NASA's commercial crew and cargo programmes are about changing the way it does business, by privatising access to low Earth orbit. But when it comes to spending money, 50 years of NASA-centric investment in launch and test facilities and cost-plus industry contracts now seems to be a hard habit to break.

We now know that NASA is spending $24 million of President Barack Obama's stimulus funds on launch and test facilities that will improve launch sites set for use by commercial programme participants Orbital Sciences and Space Exploration Technologies.

NASA says the spending is to help "enable commercial human spaceflight capabilities", but Orbital and SpaceX have so far only been engaged in cargo resupply. They are also two competitors - among others - in NASA's crew transport development programme that will make cash awards this month and may lead to a $3 billion competition next year.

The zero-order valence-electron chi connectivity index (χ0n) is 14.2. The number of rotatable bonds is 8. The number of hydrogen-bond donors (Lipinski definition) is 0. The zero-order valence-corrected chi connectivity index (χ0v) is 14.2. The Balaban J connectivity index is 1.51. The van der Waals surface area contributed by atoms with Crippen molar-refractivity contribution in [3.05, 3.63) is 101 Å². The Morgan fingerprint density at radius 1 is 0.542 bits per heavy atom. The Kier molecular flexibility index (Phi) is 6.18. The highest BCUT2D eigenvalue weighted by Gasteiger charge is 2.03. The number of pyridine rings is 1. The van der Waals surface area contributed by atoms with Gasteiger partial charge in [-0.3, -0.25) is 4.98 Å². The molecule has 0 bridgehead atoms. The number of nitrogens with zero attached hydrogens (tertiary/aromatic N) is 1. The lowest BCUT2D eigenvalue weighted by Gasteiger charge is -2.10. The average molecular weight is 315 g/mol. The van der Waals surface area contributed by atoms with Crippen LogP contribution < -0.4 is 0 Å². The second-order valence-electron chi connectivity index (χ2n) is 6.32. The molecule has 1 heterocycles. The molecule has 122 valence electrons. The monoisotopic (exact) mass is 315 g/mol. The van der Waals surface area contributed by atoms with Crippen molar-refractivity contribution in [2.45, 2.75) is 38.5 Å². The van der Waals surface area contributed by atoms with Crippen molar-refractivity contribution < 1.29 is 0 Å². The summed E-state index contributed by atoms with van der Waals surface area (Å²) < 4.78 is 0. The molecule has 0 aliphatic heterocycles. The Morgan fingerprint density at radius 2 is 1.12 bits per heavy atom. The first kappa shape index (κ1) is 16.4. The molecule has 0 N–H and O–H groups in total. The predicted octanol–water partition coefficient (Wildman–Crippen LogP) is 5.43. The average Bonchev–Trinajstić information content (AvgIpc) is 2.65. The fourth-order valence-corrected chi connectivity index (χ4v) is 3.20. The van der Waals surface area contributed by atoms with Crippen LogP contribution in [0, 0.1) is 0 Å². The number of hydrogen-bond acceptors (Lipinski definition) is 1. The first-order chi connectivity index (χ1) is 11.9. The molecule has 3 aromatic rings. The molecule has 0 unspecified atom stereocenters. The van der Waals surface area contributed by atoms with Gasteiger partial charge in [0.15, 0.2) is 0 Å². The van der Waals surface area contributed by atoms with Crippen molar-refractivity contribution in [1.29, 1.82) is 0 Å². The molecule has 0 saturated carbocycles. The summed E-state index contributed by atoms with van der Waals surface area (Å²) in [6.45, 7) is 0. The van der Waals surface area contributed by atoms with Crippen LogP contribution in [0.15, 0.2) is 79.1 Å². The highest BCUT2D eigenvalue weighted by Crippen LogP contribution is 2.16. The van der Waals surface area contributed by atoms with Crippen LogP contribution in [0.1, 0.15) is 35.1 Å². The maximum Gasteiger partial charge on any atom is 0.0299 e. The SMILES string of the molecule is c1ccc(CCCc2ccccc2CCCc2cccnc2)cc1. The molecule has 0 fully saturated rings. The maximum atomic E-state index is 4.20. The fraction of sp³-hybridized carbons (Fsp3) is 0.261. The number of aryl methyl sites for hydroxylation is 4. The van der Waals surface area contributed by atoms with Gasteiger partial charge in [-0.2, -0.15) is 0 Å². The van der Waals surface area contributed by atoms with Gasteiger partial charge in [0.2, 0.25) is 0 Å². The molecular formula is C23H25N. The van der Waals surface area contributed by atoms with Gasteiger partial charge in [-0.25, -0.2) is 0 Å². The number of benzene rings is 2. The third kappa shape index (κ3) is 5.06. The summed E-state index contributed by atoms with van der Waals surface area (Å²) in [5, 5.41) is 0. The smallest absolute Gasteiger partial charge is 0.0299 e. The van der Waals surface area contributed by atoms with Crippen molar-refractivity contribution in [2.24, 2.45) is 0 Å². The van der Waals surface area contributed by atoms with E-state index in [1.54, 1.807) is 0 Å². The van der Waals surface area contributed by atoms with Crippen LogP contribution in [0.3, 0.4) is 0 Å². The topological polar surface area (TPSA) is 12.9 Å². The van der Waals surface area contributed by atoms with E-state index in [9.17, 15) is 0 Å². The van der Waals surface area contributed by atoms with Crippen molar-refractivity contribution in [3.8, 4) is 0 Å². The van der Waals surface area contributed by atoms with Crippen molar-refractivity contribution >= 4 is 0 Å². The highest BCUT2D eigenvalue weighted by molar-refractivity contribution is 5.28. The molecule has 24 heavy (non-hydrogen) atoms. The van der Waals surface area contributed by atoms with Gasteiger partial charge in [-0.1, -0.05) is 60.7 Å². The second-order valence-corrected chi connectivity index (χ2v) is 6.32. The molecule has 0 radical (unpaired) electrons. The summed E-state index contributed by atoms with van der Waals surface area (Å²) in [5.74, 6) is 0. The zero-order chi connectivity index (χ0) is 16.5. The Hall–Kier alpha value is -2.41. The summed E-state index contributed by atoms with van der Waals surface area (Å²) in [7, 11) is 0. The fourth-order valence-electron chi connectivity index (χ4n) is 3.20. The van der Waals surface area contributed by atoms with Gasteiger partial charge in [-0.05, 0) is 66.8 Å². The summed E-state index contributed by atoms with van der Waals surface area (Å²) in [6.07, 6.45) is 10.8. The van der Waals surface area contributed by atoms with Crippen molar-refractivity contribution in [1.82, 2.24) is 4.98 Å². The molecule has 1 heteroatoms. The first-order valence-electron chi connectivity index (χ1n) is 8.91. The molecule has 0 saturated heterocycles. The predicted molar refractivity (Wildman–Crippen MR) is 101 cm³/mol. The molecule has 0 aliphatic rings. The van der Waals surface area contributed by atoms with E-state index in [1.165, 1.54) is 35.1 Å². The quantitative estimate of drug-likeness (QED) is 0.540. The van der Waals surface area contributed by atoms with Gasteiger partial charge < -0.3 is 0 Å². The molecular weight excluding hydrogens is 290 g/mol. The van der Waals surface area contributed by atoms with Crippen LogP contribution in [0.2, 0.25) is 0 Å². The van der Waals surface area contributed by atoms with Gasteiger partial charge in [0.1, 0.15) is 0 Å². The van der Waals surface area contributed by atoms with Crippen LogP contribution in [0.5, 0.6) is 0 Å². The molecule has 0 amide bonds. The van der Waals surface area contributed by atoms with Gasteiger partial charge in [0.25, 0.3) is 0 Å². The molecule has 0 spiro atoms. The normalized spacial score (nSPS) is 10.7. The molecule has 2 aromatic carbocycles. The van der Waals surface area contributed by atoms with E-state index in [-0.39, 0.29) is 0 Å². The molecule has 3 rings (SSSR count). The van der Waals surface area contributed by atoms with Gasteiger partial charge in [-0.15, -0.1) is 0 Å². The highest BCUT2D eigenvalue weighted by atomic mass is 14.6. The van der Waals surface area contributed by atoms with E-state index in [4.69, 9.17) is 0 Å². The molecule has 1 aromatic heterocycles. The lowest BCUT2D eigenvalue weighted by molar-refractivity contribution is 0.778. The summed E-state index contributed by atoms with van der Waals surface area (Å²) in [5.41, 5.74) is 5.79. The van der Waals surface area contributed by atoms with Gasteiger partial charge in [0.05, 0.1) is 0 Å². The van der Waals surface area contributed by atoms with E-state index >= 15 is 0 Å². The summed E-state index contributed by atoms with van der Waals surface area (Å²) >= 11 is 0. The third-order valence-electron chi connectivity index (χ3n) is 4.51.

Orbital argues its site could be used by others, but historically launch pads are rocket-specific. For example, Cape Canaveral Air Force Station only launches the United Launch Alliance Atlas V from Space Launch Complex 36-B and ULA's Delta II from pad 17. SpaceX's Falcon 9 will only fly from Cape Canaveral's SLC-40. Are commercial programme selections going to be true competitions or has NASA already picked winners that will enjoy its historical largesse?

Source: Flight International